Amidst all the hoopla and partying in Roswell this weekend, I hope people take a moment to pause and think about what it all means. Because it isn't a celebration of Roswell's 60th anniversary that's going on there - it's both a wake, and a rebirth.
I say a wake, because the "Roswell Incident", as a serious UFO case, is dead. It's been on life support for quite a while now, but it's finally given up the ghost. Oh, sure, as with Elvis, there will always be a few people who think the "case" is still alive and kicking. New "evidence" - like the occassional Elvis sighting - will pop up from time to time to give them hope (the Walter Haut affidavit shows just how desperate some people are to keep it going, as does the fact that Donald Schmitt is still considered a top Roswell researcher). But the truth is that it's over folks. If the "Roswell Incident" was the crash of an alien spacecraft, we'll never know - at least not until the government admits it, or the aliens reveal themselves. If it was something more prosaic, like Project Mogul, or Nick Redfern's theory, or some other super-secret project, then there will always be those who don't accept that explanation, no matter how much proof the government or researchers might show them. The "case" is dead in the water, because there is no resolution in sight that will definitively answer everyone's questions.
Making matters worse, Roswell has been hit by a number of "bullets" in the past couple decades that have wounded it beyond saving. The Alien Autopsy, Majestic-12, Philip Corso, Frank Kaufmann, Glenn Dennis - any one of these things undermined it as a serious "case" worth investigating. The cumulative effect has been fatal.
So, to Roswell the serious UFO case, I say - rest in peace. Better that people focus their attention on better cases, like Tehran, or RB47, or the 1996 Yukon sightings, or Shag Harbour, or yes, even Rendlesham. Even better still, with Roswell dead to all but the most ardent "Elvis" fan, perhaps researchers can get back to the business of investigating modern sightings more thoroughly. In the process, as we have seen with the O'Hare case, they might discover that interest in the UFO phenomenon, which has waned in recent years, could rise again. After all, the maxim that all politics is local at the end of the day applies in a temporal way to the UFO phenomenon - the "here and now" is the "local". A sixty year old case like Roswell is the equivalent of Timbuktu.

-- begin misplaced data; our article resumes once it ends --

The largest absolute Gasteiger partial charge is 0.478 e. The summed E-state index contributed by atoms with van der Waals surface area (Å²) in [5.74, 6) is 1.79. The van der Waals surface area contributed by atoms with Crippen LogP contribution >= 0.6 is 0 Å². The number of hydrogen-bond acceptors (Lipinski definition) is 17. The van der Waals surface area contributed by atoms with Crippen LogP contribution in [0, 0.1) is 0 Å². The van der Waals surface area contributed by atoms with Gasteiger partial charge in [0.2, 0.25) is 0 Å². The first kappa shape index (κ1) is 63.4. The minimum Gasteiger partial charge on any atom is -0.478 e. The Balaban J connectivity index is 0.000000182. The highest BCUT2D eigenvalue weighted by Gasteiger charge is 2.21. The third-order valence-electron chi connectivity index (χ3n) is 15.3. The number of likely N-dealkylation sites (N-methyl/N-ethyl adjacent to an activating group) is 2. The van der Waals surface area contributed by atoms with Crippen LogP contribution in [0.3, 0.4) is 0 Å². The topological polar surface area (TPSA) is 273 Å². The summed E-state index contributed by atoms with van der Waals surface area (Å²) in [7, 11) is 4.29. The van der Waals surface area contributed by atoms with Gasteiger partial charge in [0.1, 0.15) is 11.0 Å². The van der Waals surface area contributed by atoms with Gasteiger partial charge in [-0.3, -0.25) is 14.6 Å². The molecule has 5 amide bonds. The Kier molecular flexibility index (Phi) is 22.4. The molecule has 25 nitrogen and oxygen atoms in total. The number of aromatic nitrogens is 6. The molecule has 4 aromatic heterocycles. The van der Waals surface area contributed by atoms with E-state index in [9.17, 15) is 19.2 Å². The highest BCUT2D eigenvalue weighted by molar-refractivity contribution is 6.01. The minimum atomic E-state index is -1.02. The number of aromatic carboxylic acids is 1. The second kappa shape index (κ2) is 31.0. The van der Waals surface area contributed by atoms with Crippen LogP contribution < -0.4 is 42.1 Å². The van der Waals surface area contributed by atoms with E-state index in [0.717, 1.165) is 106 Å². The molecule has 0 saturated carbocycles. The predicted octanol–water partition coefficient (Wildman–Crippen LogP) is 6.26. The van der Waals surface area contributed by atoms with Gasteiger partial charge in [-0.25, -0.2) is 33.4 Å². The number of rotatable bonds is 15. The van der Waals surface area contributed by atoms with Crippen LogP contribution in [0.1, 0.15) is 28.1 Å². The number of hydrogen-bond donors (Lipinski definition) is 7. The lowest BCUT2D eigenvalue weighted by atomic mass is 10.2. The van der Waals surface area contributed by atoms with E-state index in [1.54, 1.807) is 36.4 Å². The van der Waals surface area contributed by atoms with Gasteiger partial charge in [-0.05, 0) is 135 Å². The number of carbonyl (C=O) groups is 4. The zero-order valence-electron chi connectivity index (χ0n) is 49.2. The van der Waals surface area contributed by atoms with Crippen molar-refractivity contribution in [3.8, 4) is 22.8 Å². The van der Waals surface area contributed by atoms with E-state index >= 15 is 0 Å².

What will this mean for the serious study of the UFO phenomenon? I confidently predict that not only will it survive Roswell's passing - in the long run, it will be better off without it.
But I also said that this weekend is a rebirth. Why? Because while Roswell as a serious UFO case might be dead, Roswell as a legend is just really being born, as my good friend Nick Redfern has recently pointed out. And it is as a legend that Roswell will continue to fascinate people for many years to come, much the same way that the insoluble Jack the Ripper case still fascinates visitors to London, or some of the disappearances in the so-called Bermuda Triangle continue to fascinate people, or the various stories about bandits like Billy the Kid still captivate us, even though we'll never really know which ones are true and which ones aren't.
That's good news for the city of Roswell, of course, and for the people there who make money off of the Roswell story. And there's nothing wrong with that - anymore than there's anything wrong with people making money off of Jack the Ripper walking tours in London.
So, here's to the "Roswell Incident". No matter how hard people tried to crack it to everyone's satisfaction, it remained until its dying days a mystery. It left this world (er... no pun intended) the same way it came in - as a ball of confusion, with a wink and a nod, no compromises and no answers.
And here's to the "Roswell Legend". I predict it will have a long, and profitable, life from hereon in.
Call it the "Elvis" of ufology.
Long live the King!